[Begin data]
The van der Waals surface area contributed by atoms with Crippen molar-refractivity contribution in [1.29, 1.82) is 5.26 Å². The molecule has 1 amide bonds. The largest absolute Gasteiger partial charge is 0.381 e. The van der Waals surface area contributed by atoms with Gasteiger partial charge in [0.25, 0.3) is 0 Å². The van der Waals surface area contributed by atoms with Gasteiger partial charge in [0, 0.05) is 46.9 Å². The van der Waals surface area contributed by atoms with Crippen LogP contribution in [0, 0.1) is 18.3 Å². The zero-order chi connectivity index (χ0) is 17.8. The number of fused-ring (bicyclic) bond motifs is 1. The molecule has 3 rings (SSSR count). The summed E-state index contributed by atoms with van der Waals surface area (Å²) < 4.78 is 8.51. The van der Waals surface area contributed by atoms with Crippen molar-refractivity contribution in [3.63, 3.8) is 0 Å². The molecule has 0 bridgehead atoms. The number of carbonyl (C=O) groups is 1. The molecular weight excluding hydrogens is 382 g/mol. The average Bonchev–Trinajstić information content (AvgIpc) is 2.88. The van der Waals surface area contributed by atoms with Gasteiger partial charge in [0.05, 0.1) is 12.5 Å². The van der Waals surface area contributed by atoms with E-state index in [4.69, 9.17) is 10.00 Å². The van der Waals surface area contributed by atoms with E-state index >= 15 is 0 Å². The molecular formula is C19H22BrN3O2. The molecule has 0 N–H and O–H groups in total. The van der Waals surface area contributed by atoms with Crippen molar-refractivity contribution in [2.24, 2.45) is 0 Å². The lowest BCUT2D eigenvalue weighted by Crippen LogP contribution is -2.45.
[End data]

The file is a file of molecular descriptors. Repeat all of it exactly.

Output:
The van der Waals surface area contributed by atoms with Crippen molar-refractivity contribution in [1.29, 1.82) is 5.26 Å². The molecule has 1 amide bonds. The largest absolute Gasteiger partial charge is 0.381 e. The van der Waals surface area contributed by atoms with Gasteiger partial charge in [0.25, 0.3) is 0 Å². The van der Waals surface area contributed by atoms with Gasteiger partial charge in [0, 0.05) is 46.9 Å². The van der Waals surface area contributed by atoms with Crippen LogP contribution in [0, 0.1) is 18.3 Å². The zero-order chi connectivity index (χ0) is 17.8. The number of fused-ring (bicyclic) bond motifs is 1. The molecule has 3 rings (SSSR count). The summed E-state index contributed by atoms with van der Waals surface area (Å²) < 4.78 is 8.51. The van der Waals surface area contributed by atoms with Crippen molar-refractivity contribution in [3.63, 3.8) is 0 Å². The molecule has 0 bridgehead atoms. The number of carbonyl (C=O) groups is 1. The molecular weight excluding hydrogens is 382 g/mol. The average Bonchev–Trinajstić information content (AvgIpc) is 2.88. The van der Waals surface area contributed by atoms with Gasteiger partial charge in [0.05, 0.1) is 12.5 Å². The van der Waals surface area contributed by atoms with E-state index in [4.69, 9.17) is 10.00 Å². The van der Waals surface area contributed by atoms with E-state index >= 15 is 0 Å². The molecular formula is C19H22BrN3O2. The molecule has 0 N–H and O–H groups in total. The van der Waals surface area contributed by atoms with Crippen molar-refractivity contribution in [2.24, 2.45) is 0 Å². The lowest BCUT2D eigenvalue weighted by Crippen LogP contribution is -2.45.